Gardening Techniques to Achieve a 500% Bigger Harvest
Modified: Jul 16, 2020 by Vanessa Beaty · This post may contain affiliate links · 3 Comments
Want to get more produce out of your backyard garden?
You don’t need to start clearing acres of land in order to grow more vegetables. Instead, you just need to maximize the amount of space you have by planting intelligently.
Ready to unleash the biggest gardening secrets? You can have a five times bigger yield in your garden – all by following these simple tips.
How to Have a 5 Times Bigger Yield in Your Garden
1. Practice High-Intensity Gardening
You can learn more about this method by checking out this video, but essentially, high-intensity gardening means growing vegetables closer together and harvesting them more frequently to improve your yield.
Take lettuce as an example. Rather than cutting the head of lettuce when it’s mature, you cut the plant regularly. It might not look as nice while it’s growing, but you’ll get more nutrition and a higher yield from your space.
You can get four plants per square foot with the “traditional” method of gardening, but when you grow with the high-intensity method, you can plant densely so that the plants are practically growing on top of each other.
The leaves will grow both up and out, filling in space where there’s nothing planted. You’ll still get airflow and your plants won’t worry about weeds or water issues, either.
Worried about thinning? Don’t be. They will naturally thin themselves, as the plants will crowd each other out on their own. The strongest plants will survive. As long as your soil is nutrient-dense, you can practice this “cut and come again” method several times throughout the growing season.
You will not only get a larger harvest, but you’ll be able to harvest sooner, too.
2. Plant Higher-Yielding Cultivars
Another easy way you can increase your yield is to plant high-yielding cultivars. These vary depending on where you live and what kinds of pests or diseases might be prevalent in your area. Check with local growing experts to find out what will grow best.
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Consider the type of crop, too. For example, you’ll tend to get the most yield out of plants like tomatoes (particularly cherry tomatoes), peas, beans, basil, leaf lettuce, spinach, cucumbers, and carrots, just to name a few. Here we’ve covered the highest yielding plants and vegetables that work generally anywhere.
3. Grow Up Instead of Just Out
Vertical gardening is another easy way to maximize the amount of space you have in your garden. It’s a great way to grow if you’re trying to garden on a balcony or patio, too. You’ll want to consider high-yielding plants that can be trellised, such as peas and beans.
These are good options, since they not only take up minimal space when grown in this fashion but also regrow rapidly after they are harvested. Check out our diy vertical gardening solutions if you’re short in space.
4. Plant in Triangles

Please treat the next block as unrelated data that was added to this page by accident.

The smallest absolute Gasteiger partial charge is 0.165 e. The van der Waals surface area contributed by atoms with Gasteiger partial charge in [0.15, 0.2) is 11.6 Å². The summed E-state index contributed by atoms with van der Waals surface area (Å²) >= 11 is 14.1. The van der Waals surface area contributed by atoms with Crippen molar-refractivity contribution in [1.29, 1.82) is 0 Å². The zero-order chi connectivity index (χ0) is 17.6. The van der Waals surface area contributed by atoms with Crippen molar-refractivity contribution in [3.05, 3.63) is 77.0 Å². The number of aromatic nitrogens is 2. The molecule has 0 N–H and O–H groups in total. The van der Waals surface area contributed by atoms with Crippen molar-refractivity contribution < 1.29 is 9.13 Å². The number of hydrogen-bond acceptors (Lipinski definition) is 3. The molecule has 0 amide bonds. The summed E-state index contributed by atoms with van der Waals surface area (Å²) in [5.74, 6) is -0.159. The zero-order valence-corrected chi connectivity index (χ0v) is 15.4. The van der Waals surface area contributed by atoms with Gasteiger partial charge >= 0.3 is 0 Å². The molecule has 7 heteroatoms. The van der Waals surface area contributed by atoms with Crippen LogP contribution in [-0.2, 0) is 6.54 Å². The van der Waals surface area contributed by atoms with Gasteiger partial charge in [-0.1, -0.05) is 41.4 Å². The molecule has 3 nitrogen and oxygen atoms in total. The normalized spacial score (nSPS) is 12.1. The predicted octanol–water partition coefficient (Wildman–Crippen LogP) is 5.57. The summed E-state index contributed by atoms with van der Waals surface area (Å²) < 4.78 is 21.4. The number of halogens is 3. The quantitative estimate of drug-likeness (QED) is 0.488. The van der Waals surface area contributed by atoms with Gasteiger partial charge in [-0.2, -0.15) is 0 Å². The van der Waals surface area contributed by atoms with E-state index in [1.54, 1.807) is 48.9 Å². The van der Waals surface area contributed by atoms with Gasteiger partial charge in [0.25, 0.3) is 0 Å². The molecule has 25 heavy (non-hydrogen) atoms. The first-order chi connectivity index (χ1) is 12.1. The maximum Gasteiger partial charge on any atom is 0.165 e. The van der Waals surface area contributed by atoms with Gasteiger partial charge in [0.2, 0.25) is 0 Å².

Don’t plant in rows – instead, plant in blocks or triangles. You’ll be able to maximize your space and you’ll get better yields than if you just grew in rows. You won’t be wasting as much space on pathways and you can fit more plants in a smaller area.
They’ll have plenty of airflow with this method, too.
5. Grow in an Arc
This kind of growing “hack” does take some finessing. You don’t want to overdo it, as it can cause some runoff issues if you aren’t careful.
But with a little bit of practice, you can use this growing hack to get more plants in the same amount of space inside a planter box. All you need to do is mound the soil in planters into an arc.
You’ll create a “hill” in the center of the bed and increase your planting dimensions without having to do anything at all.
6. Start From Seed
One of the easiest ways to improve your yield is to start from seed. When you are growing from plugs or seedlings, you’re going to have a harder time appropriately spacing your crops.
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Instead, you need to start from seed – and don’t worry too much about the spacing.
When you grow from a root ball, there is no way you can get another plant close enough to plant in the high-intensity method.
Of course, this will work best for certain types of vegetables. Some, like tomatoes, really can’t be started from seed in many parts of the world because the growing season isn’t long enough.
However, there are plenty of crops you can start from seed, including lettuce and other leafy greens. Don’t want to spend on seed starters? Check out our DIY seed starters to germinate seeds for free.
7. Amend with Compost
High-intensity gardening methods don’t work well unless you are able to do so in highly fertile soil. Before the growing season starts, make sure you provide your soil with all the nutrients it’s going to need to support such a large population of plants!
Add compost in the fall, after you’ve pulled your plants, or first thing in the spring (or even both – as long as the compost is aged to prevent high nitrogen from burning your plants).